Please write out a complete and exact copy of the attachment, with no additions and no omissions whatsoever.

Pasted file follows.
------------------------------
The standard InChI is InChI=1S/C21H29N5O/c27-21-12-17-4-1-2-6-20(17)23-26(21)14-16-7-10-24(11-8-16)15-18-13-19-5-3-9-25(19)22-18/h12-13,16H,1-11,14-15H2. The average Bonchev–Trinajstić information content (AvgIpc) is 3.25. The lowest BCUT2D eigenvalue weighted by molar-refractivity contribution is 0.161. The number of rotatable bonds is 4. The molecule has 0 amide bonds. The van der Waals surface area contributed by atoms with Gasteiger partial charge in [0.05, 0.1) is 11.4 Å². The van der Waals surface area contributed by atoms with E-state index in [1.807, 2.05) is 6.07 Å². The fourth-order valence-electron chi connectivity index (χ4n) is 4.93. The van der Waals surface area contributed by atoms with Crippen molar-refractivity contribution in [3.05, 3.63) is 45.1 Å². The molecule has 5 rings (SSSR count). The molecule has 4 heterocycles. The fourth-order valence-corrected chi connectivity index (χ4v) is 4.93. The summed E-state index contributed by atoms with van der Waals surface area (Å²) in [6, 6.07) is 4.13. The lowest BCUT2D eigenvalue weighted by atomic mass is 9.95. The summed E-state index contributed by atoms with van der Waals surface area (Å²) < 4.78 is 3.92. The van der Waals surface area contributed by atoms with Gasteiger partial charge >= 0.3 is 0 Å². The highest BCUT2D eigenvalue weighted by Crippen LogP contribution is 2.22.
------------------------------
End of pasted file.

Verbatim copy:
The standard InChI is InChI=1S/C21H29N5O/c27-21-12-17-4-1-2-6-20(17)23-26(21)14-16-7-10-24(11-8-16)15-18-13-19-5-3-9-25(19)22-18/h12-13,16H,1-11,14-15H2. The average Bonchev–Trinajstić information content (AvgIpc) is 3.25. The lowest BCUT2D eigenvalue weighted by molar-refractivity contribution is 0.161. The number of rotatable bonds is 4. The molecule has 0 amide bonds. The van der Waals surface area contributed by atoms with Gasteiger partial charge in [0.05, 0.1) is 11.4 Å². The van der Waals surface area contributed by atoms with E-state index in [1.807, 2.05) is 6.07 Å². The fourth-order valence-electron chi connectivity index (χ4n) is 4.93. The van der Waals surface area contributed by atoms with Crippen molar-refractivity contribution in [3.05, 3.63) is 45.1 Å². The molecule has 5 rings (SSSR count). The molecule has 4 heterocycles. The fourth-order valence-corrected chi connectivity index (χ4v) is 4.93. The summed E-state index contributed by atoms with van der Waals surface area (Å²) in [6, 6.07) is 4.13. The lowest BCUT2D eigenvalue weighted by atomic mass is 9.95. The summed E-state index contributed by atoms with van der Waals surface area (Å²) < 4.78 is 3.92. The van der Waals surface area contributed by atoms with Gasteiger partial charge >= 0.3 is 0 Å². The highest BCUT2D eigenvalue weighted by Crippen LogP contribution is 2.22.